Book add (Map params) {
        def newBook = new Book (params)
        newBook.save ()
        newBook
    }
}

And finally the Book domain class:

package books

class Book {
    String author
    String title
}

After creating the grails artifacts we can finally implement the step like this:

import books.BookController
import data.Data

// Scenario State
BookController bookController

When (~"^I add \"([^\"]*)\"\$") { String bookTitle ->
    bookController = new BookController ()
    bookController.params << Data.findByTitle (bookTitle)
    bookController.add ()
}

Note the additional imports and the bookController variable we will need to call the controller we create in the Then step.

If you are familiar with Grails you will probably understand most of it. We are simply using grails standard integration test logic for controllers.

Data is a small helper class that will lookup all the properties of a book identified by the bookTitle. This has the advantage that we do not have to list all properties of a book in the .feature file and the feature is more robust against changes like adding an additional property. That the additional property gets handled properly would be tested on the integration or unit test level.

Here is the source for test/functional/data/Data.groovy:

package data

import books.Book


class Data {
    static def books = [
        [title: "Specification by Example", author: "Gojko Adzic"]
    ]

    static public def findByTitle (String title) {
        books.find { book ->
            book.title == title
        }
    }

    static void clearBooks () {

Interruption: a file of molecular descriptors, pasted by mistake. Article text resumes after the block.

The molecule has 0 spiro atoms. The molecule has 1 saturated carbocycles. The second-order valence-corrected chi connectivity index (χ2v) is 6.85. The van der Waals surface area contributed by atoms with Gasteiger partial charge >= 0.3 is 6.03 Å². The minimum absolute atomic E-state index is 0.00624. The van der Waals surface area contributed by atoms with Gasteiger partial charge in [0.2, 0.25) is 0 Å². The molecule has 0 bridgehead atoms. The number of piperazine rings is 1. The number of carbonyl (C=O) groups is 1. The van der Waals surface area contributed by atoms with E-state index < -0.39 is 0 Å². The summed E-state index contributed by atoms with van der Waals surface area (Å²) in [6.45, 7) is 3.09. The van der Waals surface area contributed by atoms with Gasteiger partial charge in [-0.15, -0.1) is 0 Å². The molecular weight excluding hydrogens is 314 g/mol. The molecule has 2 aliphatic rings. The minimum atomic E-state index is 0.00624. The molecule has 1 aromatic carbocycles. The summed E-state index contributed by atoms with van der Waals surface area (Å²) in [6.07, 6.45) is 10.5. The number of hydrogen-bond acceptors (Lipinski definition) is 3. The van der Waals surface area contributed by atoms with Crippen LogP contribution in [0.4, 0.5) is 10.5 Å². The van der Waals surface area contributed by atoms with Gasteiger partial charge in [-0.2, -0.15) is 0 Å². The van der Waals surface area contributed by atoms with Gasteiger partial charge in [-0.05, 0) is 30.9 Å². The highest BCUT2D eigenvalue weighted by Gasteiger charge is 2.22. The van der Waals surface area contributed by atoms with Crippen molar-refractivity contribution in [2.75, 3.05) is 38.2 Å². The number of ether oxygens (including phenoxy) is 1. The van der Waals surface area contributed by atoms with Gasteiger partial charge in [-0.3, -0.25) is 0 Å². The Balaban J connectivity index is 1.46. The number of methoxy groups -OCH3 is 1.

Book.findAll()*.delete (flush: true)
    }
}

Running the features now will still fail with a rather obscure java.lang.IllegalStateException exception (I guess at least for most of us, count me in). We are calling the controller outside of a real http request and to fix this we have to add a few simple lines of setup and tear down code.

Before & After

If we are building normal integration tests for a controller, grails will take care of setting up the test environment in a way that we will not get the IllegalStateException, that we have a mock request and response etc. and that we can set the request parameters with bookController.params = ... .

When we run cucumber we have to take care of this ourself. Let’s create a new file test/functional/hooks/env.grooy with the following content:

import org.codehaus.groovy.grails.test.support.GrailsTestRequestEnvironmentInterceptor

this.metaClass.mixin (cucumber.runtime.groovy.Hooks)


GrailsTestRequestEnvironmentInterceptor scenarioInterceptor

Before () {
    scenarioInterceptor = new GrailsTestRequestEnvironmentInterceptor (appCtx)
    scenarioInterceptor.init ()
}

After () {
    scenarioInterceptor.destroy ()
}

Running cucumber now will fail with a PendingException from our last step in this scenario. We still have to check that the result is correct to finish our first scenario.

Then (~‘^I see “([^"]*)”s details$’)

We need to assert that the returned JSON has an id (so we know it was save()d) and author and title with the same values we passed to the BookController:

Then (~"^I see \"([^\"]*)\"s details\$") { String bookTitle ->
    def expected = Data.findByTitle (bookTitle)
    def actual = bookController.response.json

    assert actual.id
    assert actual.title  == expected.title
    assert actual.author == expected.author
}

Next run and we see:

> grails test-app :cucumber --stacktrace
| Server running. Browse to http://localhost:8080/Books
| Running 1 cucumber test...
| Completed 1 cucumber test, 0 failed in 1623ms
| Server stopped
| Tests PASSED - view reports in target/test-reports

Great, the scenario passed! Now let’s finish our example application by implementing the steps for the ListBooks feature. There is a little bit more :-)

implementing steps, part two

First remove the @ignore tag from the list existing books scenario and run it again to get the templates for the missing steps and copy them to the BookSteps.groovy file (don’t forget to escape the ‘$’):

Given(~"^I have already added \"([^\"]*)\"$") { String arg1 ->